Report: ‘Racial Bias’ Operating In Houston’s Gifted And Talented Enrollment

A Vanderbilt professor gave a highly critical report to the Houston ISD school board.


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In schools, gifted and talented programs are meant for students with high potential.

That could be in an artistic area, leadership or an academic field.

But students of color in Houston schools aren’t being recognized as gifted and talented at alarmingly low rates, according to a new report.

“The data are very telling, from what I’ve looked, that under-representation in this district in Houston is pervasive, is significant, is beyond statistical chance for African American students, especially for our black males,” said Donna Ford, an education professor at Vanderbilt University, at a recent board workshop.

“Racial bias has to be operating, inequities are rampant. Discrimination does exist whether intentional or unintentional,” she said.

In the Houston Independent School District, black students make up a quarter of the entire enrollment.

But they count for only 12 percent of students in gifted and talented programs.

That’s according to 2011 data from the federal Office for Civil Rights.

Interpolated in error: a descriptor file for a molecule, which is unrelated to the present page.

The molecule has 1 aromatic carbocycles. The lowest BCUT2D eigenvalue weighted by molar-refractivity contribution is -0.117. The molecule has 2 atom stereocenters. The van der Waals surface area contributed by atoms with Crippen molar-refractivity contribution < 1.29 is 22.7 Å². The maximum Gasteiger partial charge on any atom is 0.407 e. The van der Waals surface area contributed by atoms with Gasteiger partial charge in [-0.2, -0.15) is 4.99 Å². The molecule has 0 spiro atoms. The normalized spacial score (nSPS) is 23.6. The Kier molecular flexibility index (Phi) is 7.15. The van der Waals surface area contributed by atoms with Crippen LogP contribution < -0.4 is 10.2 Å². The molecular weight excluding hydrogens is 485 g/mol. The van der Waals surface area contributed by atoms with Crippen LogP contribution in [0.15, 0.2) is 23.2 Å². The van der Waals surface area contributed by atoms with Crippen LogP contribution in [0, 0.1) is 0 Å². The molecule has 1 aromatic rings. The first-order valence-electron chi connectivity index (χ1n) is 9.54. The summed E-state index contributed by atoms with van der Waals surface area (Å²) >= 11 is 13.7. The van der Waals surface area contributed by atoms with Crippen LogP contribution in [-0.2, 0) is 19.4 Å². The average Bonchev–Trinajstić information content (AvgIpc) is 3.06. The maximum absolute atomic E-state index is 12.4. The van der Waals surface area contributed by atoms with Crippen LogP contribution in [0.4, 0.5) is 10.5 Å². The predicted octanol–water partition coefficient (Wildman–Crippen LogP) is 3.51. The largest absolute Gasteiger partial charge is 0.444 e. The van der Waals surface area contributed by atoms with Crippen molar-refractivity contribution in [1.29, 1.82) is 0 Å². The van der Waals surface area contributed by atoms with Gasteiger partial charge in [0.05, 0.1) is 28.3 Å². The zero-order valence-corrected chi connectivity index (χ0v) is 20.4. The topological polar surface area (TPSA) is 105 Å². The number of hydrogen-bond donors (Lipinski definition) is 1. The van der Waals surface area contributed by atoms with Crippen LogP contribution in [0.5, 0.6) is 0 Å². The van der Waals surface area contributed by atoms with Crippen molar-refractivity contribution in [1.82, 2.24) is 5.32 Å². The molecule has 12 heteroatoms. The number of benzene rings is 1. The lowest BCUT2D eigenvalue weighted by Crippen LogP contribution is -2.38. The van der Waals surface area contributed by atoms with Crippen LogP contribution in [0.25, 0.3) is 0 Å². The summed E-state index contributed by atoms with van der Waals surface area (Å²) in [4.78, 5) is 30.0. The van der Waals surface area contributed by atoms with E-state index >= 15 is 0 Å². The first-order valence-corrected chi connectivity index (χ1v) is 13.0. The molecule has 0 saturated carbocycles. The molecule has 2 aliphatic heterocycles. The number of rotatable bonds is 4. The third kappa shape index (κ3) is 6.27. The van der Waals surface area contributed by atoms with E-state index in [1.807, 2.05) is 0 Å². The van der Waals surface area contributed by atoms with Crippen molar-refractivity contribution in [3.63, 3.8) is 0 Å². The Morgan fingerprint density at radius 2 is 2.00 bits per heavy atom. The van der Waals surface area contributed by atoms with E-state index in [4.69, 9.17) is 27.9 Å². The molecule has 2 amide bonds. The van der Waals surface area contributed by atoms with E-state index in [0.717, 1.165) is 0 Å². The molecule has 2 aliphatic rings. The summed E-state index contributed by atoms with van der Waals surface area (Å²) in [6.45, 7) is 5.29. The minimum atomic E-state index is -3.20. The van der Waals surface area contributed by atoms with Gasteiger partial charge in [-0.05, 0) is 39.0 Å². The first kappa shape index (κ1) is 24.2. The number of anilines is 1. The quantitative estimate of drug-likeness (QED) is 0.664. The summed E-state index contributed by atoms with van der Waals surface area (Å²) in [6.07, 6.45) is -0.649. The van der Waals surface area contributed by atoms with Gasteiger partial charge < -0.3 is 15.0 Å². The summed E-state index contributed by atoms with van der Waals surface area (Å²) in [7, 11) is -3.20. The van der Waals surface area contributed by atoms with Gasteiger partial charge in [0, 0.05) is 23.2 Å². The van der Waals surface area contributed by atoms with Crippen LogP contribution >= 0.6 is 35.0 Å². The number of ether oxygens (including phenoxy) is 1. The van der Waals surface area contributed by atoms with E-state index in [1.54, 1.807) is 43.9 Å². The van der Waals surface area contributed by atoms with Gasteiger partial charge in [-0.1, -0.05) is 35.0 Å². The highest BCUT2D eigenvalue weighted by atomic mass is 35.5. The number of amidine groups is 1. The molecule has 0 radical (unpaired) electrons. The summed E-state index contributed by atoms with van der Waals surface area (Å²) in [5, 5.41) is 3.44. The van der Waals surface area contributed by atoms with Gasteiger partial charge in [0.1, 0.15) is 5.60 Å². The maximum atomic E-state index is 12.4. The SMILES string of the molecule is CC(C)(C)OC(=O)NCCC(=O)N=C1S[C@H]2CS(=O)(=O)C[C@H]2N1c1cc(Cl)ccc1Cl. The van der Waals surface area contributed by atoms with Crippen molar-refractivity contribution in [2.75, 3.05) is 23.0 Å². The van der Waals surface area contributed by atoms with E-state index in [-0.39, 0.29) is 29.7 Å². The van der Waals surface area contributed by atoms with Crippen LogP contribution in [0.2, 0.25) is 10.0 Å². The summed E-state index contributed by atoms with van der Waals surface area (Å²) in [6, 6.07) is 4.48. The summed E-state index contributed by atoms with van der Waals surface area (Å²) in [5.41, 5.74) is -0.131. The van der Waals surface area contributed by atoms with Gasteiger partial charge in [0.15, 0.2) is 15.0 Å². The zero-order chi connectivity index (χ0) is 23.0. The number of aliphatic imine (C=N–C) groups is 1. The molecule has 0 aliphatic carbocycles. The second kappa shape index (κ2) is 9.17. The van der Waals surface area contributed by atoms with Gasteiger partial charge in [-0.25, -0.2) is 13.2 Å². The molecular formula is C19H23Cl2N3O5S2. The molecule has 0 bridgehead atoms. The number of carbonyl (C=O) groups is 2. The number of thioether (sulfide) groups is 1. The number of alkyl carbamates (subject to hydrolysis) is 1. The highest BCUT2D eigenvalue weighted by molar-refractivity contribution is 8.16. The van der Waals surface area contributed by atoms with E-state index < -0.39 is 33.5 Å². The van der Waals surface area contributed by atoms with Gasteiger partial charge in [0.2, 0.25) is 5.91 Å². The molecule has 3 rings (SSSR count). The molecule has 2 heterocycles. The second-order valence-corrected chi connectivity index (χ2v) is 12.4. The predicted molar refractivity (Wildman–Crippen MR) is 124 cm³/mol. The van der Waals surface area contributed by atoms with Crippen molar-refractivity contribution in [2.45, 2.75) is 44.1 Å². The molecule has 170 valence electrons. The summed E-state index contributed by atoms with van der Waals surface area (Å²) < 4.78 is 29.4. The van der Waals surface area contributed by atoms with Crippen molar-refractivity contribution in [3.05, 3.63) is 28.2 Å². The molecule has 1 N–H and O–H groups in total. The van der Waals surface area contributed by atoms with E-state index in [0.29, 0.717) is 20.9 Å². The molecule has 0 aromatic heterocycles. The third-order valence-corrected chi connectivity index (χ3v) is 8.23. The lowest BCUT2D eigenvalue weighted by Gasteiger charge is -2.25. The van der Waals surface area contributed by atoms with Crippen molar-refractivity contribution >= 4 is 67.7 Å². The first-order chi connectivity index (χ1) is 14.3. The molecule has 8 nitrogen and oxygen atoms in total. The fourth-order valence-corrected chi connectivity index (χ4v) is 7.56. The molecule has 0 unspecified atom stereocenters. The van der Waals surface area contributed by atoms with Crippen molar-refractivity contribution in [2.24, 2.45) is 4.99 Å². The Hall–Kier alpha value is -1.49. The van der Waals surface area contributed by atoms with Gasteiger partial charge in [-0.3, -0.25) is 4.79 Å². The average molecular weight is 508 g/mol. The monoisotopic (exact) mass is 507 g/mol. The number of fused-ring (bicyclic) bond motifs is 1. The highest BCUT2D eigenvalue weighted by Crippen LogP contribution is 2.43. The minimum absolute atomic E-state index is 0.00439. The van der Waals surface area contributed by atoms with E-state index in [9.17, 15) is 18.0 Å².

“This is stunning in a negative way,” Ford said.

Ford urged the HISD school board to do something before it draws the attention of federal civil rights authorities.

She gave them several recommendations, such as not retesting students already identified as gifted and talented in the sixth grade.

Board President Rhonda Skillern-Jones said that the problem goes back to magnet schools.

She said that they helped desegregate schools but the district still isn’t fully integrated.

“And we as a system have compounded that over the years by continuing to compile that same system,” Skillern-Jones said.

It’s not clear yet what changes the district will consider.

The report by Ford was initiated by HISD’s equity council, which Superintendent Terry Grier formed earlier this year to examine issues of fairness and access in the state’s largest school district.

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